Gertrude Contemporary is pleased to launch a new editioned artwork by Kate Newby in order to help fundraise for her major, forthcoming solo exhibition at Gertrude Contemporary, which entails three site-specific projects in and around the gallery complex, one of which is a sonic installation with collaborator Samuel Holloway. The launch will be held on Thursday the 21st of May at World Food Books from 6pm.
The more I listen to it the more I love it, 2015
edition of 15
ink on paper
28 x 21.5 cm each sheet
$750 per set, 2 sheets per set, unframed
Courtesy of Hopkinson Mossman, Auckland
The more I listen to it the more I love it concerns travel, interpretation and storytelling.The edition consists of two A4 text works.The sentence repeated in the works was transcribed from Newby’s handwriting by street typists in Santo Domingo, Mexico City with varying degrees of verisimilitude to the original. Newby’s only instruction to the typist was to type what they see.
Santo Domingo is a small area in Mexico City that contains the early eighteenth-century Church of Santo Domingo.To the south of the Church is Plaza Santo Domingo, a district populated with scribes who often produce written documents for illiterate clients.The district is also renowned for the production of false documents. Local police suspect that, in addition to the 242 print shops that operate legally in this zone, there operate an additional 614 printers set up to falsify documents inside apartments and other living quarters. Newby first visited Santo Domingo in 2010, when she undertook a residency at SOMA along with artists Fiona Connor, Sanné Mestrom and Louise Menzies. Since then, Newby has returned several times to create new text works of which The more I listen to it the more I love it is the latest.
There are two versions of the same sentence in the edition.The first version was made on the 6th of February 2015 and is a wholly accurate transcription of Newby’s note, reading:‘Nobody ever believes this story.’ On this occasion, Newby was accompanied by a Spanish-speaking friend who not only conveyed her instructions to the typist, but also corrected her messy handwriting. Newby repeated the exercise a few days later with a different friend who did not modify her handwriting. On this occasion, the transcription tends to read: ‘Robady Ever Belcruel Thu Stoy.’ Both the title of the work and the typed sentence pivot around shifters—'it' and 'this'—that do not reveal their subject, leaving the work open for chance and contingency to rush in.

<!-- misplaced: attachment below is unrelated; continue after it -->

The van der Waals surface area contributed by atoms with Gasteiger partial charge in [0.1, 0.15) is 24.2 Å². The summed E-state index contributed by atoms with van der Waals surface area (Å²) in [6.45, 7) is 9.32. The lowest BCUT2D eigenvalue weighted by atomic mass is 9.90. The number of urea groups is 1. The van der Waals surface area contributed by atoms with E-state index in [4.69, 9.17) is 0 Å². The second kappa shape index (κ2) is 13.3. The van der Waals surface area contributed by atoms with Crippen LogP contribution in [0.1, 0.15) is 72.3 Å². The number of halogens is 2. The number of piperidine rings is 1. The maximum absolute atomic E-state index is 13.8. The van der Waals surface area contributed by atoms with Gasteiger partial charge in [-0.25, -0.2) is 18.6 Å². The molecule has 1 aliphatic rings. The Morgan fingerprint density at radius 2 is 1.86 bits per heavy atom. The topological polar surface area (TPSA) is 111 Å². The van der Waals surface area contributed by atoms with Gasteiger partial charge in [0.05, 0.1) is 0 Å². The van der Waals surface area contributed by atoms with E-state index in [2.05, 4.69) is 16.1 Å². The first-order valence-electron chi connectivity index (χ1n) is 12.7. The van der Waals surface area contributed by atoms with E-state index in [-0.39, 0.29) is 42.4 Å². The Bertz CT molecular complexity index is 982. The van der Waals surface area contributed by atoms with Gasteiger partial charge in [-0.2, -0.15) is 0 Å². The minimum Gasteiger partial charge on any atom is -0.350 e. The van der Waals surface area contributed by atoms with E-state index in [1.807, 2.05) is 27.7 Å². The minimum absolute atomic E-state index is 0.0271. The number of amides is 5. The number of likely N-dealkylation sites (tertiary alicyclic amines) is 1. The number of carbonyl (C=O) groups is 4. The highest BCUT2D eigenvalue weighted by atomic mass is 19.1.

Kate Newby’s recent solo exhibitions include: I feel like a truck on a wet highway, Lulu, Cuauhtémoc, Mexico, 2014; Tiny-But-Adventurous, Rokeby, London, 2014; Maybe I won’t go to sleep at all., La Loge, Brussels, 2014; Let the other thing in, Fogo Island Gallery, Newfoundland, 2013; What a day., Hopkinson Mossman, Auckland, 2013; and How funny you are today, Green Acres Garden, Clinton Hill, Brooklyn, 2013. Recent group exhibitions include: NEW15, curated by Matt Hinkley, Australian Centre for Contemporary Art, Melbourne, 2015; The January February March (with Tim Saltarelli, Jennifer Kabat and Anna Moschovakis), New York, 2015; Eraser, Laurel Gitlen, New York, 2015; The Promise, Arnolfini, Bristol, 2014; and On the Blue Shore of Silence, Tracey Williams, New York, 2014; Portmanteaux, Hopkinson Mossman, Auckland, 2014; Thin Air, curated by Brooke Babington, Slopes, Melbourne, 2014; Lovers, Starkwhite, Auckland, 2014. Forthcoming exhibitions include a solo exhibition at Laurel Gitlen, New York in June 2015; and the group exhibition Inside the City at GAK Gesellschaft für Aktuelle Kunst, Bremen in July 2015.